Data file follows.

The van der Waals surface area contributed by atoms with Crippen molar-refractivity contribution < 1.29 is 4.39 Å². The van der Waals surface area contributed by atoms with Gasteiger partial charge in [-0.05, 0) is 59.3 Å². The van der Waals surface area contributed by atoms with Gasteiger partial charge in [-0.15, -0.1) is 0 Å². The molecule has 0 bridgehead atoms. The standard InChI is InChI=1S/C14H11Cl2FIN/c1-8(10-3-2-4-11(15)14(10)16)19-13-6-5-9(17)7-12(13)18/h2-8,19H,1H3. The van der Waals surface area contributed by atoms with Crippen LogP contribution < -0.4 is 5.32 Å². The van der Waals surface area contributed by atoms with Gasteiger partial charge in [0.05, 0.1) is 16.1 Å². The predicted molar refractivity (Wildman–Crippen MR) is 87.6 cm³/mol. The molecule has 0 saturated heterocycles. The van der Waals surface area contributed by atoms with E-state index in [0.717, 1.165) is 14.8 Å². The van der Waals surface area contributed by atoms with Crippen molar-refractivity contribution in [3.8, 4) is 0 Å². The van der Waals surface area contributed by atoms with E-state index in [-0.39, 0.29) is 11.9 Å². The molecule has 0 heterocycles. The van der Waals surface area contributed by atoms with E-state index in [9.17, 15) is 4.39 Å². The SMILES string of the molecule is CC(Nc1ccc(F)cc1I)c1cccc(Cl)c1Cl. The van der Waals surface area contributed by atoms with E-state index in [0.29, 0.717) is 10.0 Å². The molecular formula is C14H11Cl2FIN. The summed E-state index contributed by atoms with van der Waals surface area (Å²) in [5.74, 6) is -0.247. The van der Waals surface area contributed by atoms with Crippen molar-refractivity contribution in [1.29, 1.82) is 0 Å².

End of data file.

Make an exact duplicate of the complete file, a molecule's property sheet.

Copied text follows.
The van der Waals surface area contributed by atoms with Crippen molar-refractivity contribution < 1.29 is 4.39 Å². The van der Waals surface area contributed by atoms with Gasteiger partial charge in [-0.05, 0) is 59.3 Å². The van der Waals surface area contributed by atoms with Gasteiger partial charge in [-0.15, -0.1) is 0 Å². The molecule has 0 bridgehead atoms. The standard InChI is InChI=1S/C14H11Cl2FIN/c1-8(10-3-2-4-11(15)14(10)16)19-13-6-5-9(17)7-12(13)18/h2-8,19H,1H3. The van der Waals surface area contributed by atoms with Crippen LogP contribution < -0.4 is 5.32 Å². The van der Waals surface area contributed by atoms with Gasteiger partial charge in [0.05, 0.1) is 16.1 Å². The predicted molar refractivity (Wildman–Crippen MR) is 87.6 cm³/mol. The molecule has 0 saturated heterocycles. The van der Waals surface area contributed by atoms with E-state index in [0.717, 1.165) is 14.8 Å². The van der Waals surface area contributed by atoms with Crippen molar-refractivity contribution in [3.8, 4) is 0 Å². The van der Waals surface area contributed by atoms with E-state index in [-0.39, 0.29) is 11.9 Å². The molecule has 0 heterocycles. The van der Waals surface area contributed by atoms with E-state index in [9.17, 15) is 4.39 Å². The SMILES string of the molecule is CC(Nc1ccc(F)cc1I)c1cccc(Cl)c1Cl. The van der Waals surface area contributed by atoms with E-state index in [0.29, 0.717) is 10.0 Å². The molecular formula is C14H11Cl2FIN. The summed E-state index contributed by atoms with van der Waals surface area (Å²) in [5.74, 6) is -0.247. The van der Waals surface area contributed by atoms with Crippen molar-refractivity contribution in [1.29, 1.82) is 0 Å².